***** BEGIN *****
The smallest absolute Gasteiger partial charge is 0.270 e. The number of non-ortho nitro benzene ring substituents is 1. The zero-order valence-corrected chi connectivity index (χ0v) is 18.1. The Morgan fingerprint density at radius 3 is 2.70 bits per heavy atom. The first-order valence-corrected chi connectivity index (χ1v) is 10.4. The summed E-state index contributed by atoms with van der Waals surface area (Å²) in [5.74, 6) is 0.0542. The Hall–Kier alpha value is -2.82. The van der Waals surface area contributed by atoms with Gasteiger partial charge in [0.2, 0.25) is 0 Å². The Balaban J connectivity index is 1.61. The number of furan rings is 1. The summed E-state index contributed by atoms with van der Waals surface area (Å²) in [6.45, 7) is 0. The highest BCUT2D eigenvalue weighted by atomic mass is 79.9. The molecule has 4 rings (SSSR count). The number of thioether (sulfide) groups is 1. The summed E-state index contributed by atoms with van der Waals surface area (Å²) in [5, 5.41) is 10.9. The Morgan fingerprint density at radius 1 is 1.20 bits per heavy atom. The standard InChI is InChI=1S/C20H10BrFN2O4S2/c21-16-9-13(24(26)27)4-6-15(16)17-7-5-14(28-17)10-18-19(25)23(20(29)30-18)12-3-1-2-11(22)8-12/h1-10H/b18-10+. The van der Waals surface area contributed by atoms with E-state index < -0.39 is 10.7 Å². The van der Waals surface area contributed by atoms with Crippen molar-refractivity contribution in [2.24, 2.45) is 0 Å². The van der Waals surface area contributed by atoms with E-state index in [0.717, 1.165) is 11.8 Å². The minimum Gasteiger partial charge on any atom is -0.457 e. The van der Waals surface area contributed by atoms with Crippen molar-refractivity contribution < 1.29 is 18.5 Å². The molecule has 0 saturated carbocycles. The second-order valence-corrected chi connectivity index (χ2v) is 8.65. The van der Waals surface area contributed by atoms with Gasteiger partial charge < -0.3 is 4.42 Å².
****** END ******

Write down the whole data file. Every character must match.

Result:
The smallest absolute Gasteiger partial charge is 0.270 e. The number of non-ortho nitro benzene ring substituents is 1. The zero-order valence-corrected chi connectivity index (χ0v) is 18.1. The Morgan fingerprint density at radius 3 is 2.70 bits per heavy atom. The first-order valence-corrected chi connectivity index (χ1v) is 10.4. The summed E-state index contributed by atoms with van der Waals surface area (Å²) in [5.74, 6) is 0.0542. The Hall–Kier alpha value is -2.82. The van der Waals surface area contributed by atoms with Gasteiger partial charge in [0.2, 0.25) is 0 Å². The Balaban J connectivity index is 1.61. The number of furan rings is 1. The summed E-state index contributed by atoms with van der Waals surface area (Å²) in [6.45, 7) is 0. The highest BCUT2D eigenvalue weighted by atomic mass is 79.9. The molecule has 4 rings (SSSR count). The number of thioether (sulfide) groups is 1. The summed E-state index contributed by atoms with van der Waals surface area (Å²) in [5, 5.41) is 10.9. The Morgan fingerprint density at radius 1 is 1.20 bits per heavy atom. The standard InChI is InChI=1S/C20H10BrFN2O4S2/c21-16-9-13(24(26)27)4-6-15(16)17-7-5-14(28-17)10-18-19(25)23(20(29)30-18)12-3-1-2-11(22)8-12/h1-10H/b18-10+. The van der Waals surface area contributed by atoms with E-state index < -0.39 is 10.7 Å². The van der Waals surface area contributed by atoms with Crippen molar-refractivity contribution in [2.24, 2.45) is 0 Å². The van der Waals surface area contributed by atoms with E-state index in [0.717, 1.165) is 11.8 Å². The minimum Gasteiger partial charge on any atom is -0.457 e. The van der Waals surface area contributed by atoms with Crippen molar-refractivity contribution < 1.29 is 18.5 Å². The molecule has 0 saturated carbocycles. The second-order valence-corrected chi connectivity index (χ2v) is 8.65. The van der Waals surface area contributed by atoms with Gasteiger partial charge < -0.3 is 4.42 Å².